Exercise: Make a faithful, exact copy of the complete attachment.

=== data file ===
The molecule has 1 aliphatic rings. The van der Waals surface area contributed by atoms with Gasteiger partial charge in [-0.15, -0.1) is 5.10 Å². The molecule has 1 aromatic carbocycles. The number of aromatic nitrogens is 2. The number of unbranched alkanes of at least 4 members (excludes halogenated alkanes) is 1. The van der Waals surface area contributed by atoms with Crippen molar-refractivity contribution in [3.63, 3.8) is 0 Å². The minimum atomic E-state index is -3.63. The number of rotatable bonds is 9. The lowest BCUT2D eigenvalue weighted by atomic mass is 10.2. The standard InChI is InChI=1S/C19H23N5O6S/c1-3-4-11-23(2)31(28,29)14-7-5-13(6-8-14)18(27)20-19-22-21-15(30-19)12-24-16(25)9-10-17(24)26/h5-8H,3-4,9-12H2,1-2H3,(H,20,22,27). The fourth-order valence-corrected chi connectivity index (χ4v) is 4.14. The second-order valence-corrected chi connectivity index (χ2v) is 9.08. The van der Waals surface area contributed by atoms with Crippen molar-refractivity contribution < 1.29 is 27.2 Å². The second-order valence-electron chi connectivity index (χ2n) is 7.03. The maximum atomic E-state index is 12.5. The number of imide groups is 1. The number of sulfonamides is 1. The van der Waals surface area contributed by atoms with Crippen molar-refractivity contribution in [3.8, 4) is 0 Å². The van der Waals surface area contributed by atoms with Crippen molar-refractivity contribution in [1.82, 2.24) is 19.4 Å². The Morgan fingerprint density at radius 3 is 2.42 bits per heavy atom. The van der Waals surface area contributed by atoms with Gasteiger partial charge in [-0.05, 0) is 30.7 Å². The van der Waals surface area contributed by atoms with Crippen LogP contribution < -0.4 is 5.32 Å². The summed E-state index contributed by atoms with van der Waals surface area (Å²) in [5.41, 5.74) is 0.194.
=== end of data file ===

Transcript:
The molecule has 1 aliphatic rings. The van der Waals surface area contributed by atoms with Gasteiger partial charge in [-0.15, -0.1) is 5.10 Å². The molecule has 1 aromatic carbocycles. The number of aromatic nitrogens is 2. The number of unbranched alkanes of at least 4 members (excludes halogenated alkanes) is 1. The van der Waals surface area contributed by atoms with Crippen molar-refractivity contribution in [3.63, 3.8) is 0 Å². The minimum atomic E-state index is -3.63. The number of rotatable bonds is 9. The lowest BCUT2D eigenvalue weighted by atomic mass is 10.2. The standard InChI is InChI=1S/C19H23N5O6S/c1-3-4-11-23(2)31(28,29)14-7-5-13(6-8-14)18(27)20-19-22-21-15(30-19)12-24-16(25)9-10-17(24)26/h5-8H,3-4,9-12H2,1-2H3,(H,20,22,27). The fourth-order valence-corrected chi connectivity index (χ4v) is 4.14. The second-order valence-corrected chi connectivity index (χ2v) is 9.08. The van der Waals surface area contributed by atoms with Crippen molar-refractivity contribution < 1.29 is 27.2 Å². The second-order valence-electron chi connectivity index (χ2n) is 7.03. The maximum atomic E-state index is 12.5. The number of imide groups is 1. The number of sulfonamides is 1. The van der Waals surface area contributed by atoms with Crippen molar-refractivity contribution in [3.8, 4) is 0 Å². The van der Waals surface area contributed by atoms with Crippen molar-refractivity contribution in [1.82, 2.24) is 19.4 Å². The Morgan fingerprint density at radius 3 is 2.42 bits per heavy atom. The van der Waals surface area contributed by atoms with Gasteiger partial charge in [-0.05, 0) is 30.7 Å². The van der Waals surface area contributed by atoms with Crippen LogP contribution < -0.4 is 5.32 Å². The summed E-state index contributed by atoms with van der Waals surface area (Å²) in [5.41, 5.74) is 0.194.